Upon the whole, Mr. Parker was evidently an amiable family-man, fond of Wife, Children, Brothers and Sisters – and generally kind-hearted; – Liberal, gentlemanlike, easy to please; – of a sanguine turn of mind, with more Imagination than Judgement. And Mrs. Parker was as evidently a gentle, amiable, sweet tempered Woman, the properest wife in the World for a Man of strong Understanding, but not of capacity to supply the cooler reflection which her own Husband sometimes needed, and so entirely waiting to be guided on every occasion, that whether he were risking his fortune or spraining his Ancle, she remained equally useless.

I had forgotten just how *funny* Austen is – her wonderfully snarky and deadpan descriptions of her characters and their flaws caught me unawares and had me laughing out loud. She’s marvellously droll on the subject of hypochondriacs, malingerers and quack medics; and the two Parker sisters are a riot, with their litany of illnesses and hysterics.

What was equally fascinating was the aspect of the seaside resorts. The excellent introduction by Kathryn Sutherland (who was one of the academics involved in the “Teenage Writings” volume) discusses this, and reminds us that Asten was from pre-Victorian times when women could go in for nude swimming with the help of a bathing machine (entertainingly illustrated on the cover of this edition). Certainly, there was a belief that the seaside could cure every ailment and Mr. Parker seems to believe that:

Nobody could catch cold by the Sea, Nobody wanted appetite by the Sea, Nobody wanted Spirits. Nobody wanted Strength. – They were healing, softing, relaxing – fortifying and bracing – seemingly just as was wanted – sometimes one sometimes the other. – If the Sea breeze failed, the Sea-Bath was the certain corrective; – and where Bathing disagreed, the Sea Breeze alone was evidently designed by Nature for the cure.

“Sanditon” ends after 12 short chapters, and Austen put it aside during an illness; she never returned to the book and died four months later at the age of only 41. There’s a poignancy about all unfinished works of great writers – reading “The Mystery of Edwin Drood” had the same effect – and we can only wonder at what Austen might have done with her characters, and wish her health had been better…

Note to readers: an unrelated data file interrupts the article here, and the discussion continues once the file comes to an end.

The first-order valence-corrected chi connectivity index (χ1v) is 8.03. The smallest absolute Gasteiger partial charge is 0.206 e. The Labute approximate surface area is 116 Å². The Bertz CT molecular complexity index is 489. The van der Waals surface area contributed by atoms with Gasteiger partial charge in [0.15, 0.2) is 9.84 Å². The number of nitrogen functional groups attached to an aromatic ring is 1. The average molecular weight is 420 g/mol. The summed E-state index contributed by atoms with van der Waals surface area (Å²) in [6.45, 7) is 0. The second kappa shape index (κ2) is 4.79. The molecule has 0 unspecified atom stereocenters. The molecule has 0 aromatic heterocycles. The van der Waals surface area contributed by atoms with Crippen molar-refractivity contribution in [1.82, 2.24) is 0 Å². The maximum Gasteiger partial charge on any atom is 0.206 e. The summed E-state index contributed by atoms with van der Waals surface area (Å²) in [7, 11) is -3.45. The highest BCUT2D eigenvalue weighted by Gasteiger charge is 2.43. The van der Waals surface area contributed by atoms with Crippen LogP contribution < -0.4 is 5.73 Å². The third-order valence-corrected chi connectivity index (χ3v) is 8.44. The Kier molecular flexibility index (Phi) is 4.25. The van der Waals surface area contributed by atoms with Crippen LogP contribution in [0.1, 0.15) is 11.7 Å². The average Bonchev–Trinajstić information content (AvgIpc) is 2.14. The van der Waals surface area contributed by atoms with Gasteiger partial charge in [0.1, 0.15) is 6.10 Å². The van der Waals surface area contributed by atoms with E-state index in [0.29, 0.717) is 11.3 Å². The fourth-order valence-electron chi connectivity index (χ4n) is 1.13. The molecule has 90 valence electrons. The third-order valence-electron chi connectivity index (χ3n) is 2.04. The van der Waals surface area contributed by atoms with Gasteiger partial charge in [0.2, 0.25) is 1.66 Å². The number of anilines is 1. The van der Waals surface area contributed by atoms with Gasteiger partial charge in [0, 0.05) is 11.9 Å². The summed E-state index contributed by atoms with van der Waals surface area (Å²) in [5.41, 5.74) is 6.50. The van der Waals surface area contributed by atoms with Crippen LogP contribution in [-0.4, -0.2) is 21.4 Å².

As the supporting material reveals, there have been many attempts to continue and finish “Sanditon”; several of them sound intriguing, but of course we have no real way of knowing what was in Austen’s mind. However, we do have what she wrote, and this is an excellent edition (as OWC books usually are). It’s well put together, with the aforementioned introduction, notes, bibliography, chronology and notes on the text. The book retains Austen’s beautifully eccentric spelling and punctuation, which adds charm to her story, and I found myself falling in love with Austen’s writing once again.

I understand that “Sanditon” is being adapted for TV, screening in the Autumn, and it does seem that Austen’s themes, as well as the behaviour of her characters, are universal. I guess someone will have to come up with a considerable amount of plot development and an ending, and it will be interesting to see what that is. However, in the meantime, this is a lovely way to reacquaint yourself with the writing of the wonderful Jane Austen, and although I’d love to know how she envisaged the direction of her story, I don’t really mind – I just feel happy to have spent some time with the lively and entertaining denizens of “Sanditon”!

NB – notice how I’ve immediately gone off-plan… At least it’s with a woman author! 😀

(Review copy kindly provided by Oxford World Classics, for which many thanks!)